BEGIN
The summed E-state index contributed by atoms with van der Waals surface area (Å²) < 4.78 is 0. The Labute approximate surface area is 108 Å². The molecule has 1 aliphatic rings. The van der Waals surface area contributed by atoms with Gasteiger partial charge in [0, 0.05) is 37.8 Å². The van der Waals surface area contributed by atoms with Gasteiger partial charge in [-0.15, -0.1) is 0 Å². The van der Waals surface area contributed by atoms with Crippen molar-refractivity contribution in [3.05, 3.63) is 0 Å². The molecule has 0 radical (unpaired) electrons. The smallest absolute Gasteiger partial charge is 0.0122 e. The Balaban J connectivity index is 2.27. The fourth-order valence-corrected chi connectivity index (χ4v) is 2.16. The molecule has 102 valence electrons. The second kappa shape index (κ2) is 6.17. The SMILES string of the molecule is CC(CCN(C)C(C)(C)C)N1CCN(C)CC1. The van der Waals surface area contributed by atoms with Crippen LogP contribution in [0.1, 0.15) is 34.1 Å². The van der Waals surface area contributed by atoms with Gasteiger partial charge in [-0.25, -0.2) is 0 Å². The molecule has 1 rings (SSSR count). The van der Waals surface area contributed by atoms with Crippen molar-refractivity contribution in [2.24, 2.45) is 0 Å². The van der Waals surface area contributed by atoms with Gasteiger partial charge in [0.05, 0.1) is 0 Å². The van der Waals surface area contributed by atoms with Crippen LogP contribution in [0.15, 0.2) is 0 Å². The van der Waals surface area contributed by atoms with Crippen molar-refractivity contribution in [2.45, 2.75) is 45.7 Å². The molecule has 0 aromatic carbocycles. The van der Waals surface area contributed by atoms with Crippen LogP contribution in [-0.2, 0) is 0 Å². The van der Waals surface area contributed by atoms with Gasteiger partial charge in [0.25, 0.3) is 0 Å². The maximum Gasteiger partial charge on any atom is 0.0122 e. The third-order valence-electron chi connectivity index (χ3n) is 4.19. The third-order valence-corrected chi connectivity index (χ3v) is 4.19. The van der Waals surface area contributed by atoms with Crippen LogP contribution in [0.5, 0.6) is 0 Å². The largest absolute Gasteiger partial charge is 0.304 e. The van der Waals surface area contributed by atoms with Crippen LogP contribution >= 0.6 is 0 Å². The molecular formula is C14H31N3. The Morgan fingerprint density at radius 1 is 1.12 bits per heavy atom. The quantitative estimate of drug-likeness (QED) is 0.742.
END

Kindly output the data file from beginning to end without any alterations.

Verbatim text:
The summed E-state index contributed by atoms with van der Waals surface area (Å²) < 4.78 is 0. The Labute approximate surface area is 108 Å². The molecule has 1 aliphatic rings. The van der Waals surface area contributed by atoms with Gasteiger partial charge in [0, 0.05) is 37.8 Å². The van der Waals surface area contributed by atoms with Gasteiger partial charge in [-0.15, -0.1) is 0 Å². The van der Waals surface area contributed by atoms with Crippen molar-refractivity contribution in [3.05, 3.63) is 0 Å². The molecule has 0 radical (unpaired) electrons. The smallest absolute Gasteiger partial charge is 0.0122 e. The Balaban J connectivity index is 2.27. The fourth-order valence-corrected chi connectivity index (χ4v) is 2.16. The molecule has 102 valence electrons. The second kappa shape index (κ2) is 6.17. The SMILES string of the molecule is CC(CCN(C)C(C)(C)C)N1CCN(C)CC1. The van der Waals surface area contributed by atoms with Crippen LogP contribution in [0.1, 0.15) is 34.1 Å². The van der Waals surface area contributed by atoms with Gasteiger partial charge in [-0.25, -0.2) is 0 Å². The molecule has 1 rings (SSSR count). The van der Waals surface area contributed by atoms with Crippen molar-refractivity contribution in [2.24, 2.45) is 0 Å². The van der Waals surface area contributed by atoms with Gasteiger partial charge in [0.05, 0.1) is 0 Å². The van der Waals surface area contributed by atoms with Crippen LogP contribution in [0.15, 0.2) is 0 Å². The van der Waals surface area contributed by atoms with Crippen molar-refractivity contribution in [2.45, 2.75) is 45.7 Å². The molecule has 0 aromatic carbocycles. The van der Waals surface area contributed by atoms with Crippen LogP contribution in [-0.2, 0) is 0 Å². The van der Waals surface area contributed by atoms with Gasteiger partial charge in [0.25, 0.3) is 0 Å². The maximum Gasteiger partial charge on any atom is 0.0122 e. The third-order valence-electron chi connectivity index (χ3n) is 4.19. The third-order valence-corrected chi connectivity index (χ3v) is 4.19. The van der Waals surface area contributed by atoms with Crippen LogP contribution in [0.5, 0.6) is 0 Å². The largest absolute Gasteiger partial charge is 0.304 e. The van der Waals surface area contributed by atoms with Crippen LogP contribution >= 0.6 is 0 Å². The molecular formula is C14H31N3. The Morgan fingerprint density at radius 1 is 1.12 bits per heavy atom. The quantitative estimate of drug-likeness (QED) is 0.742.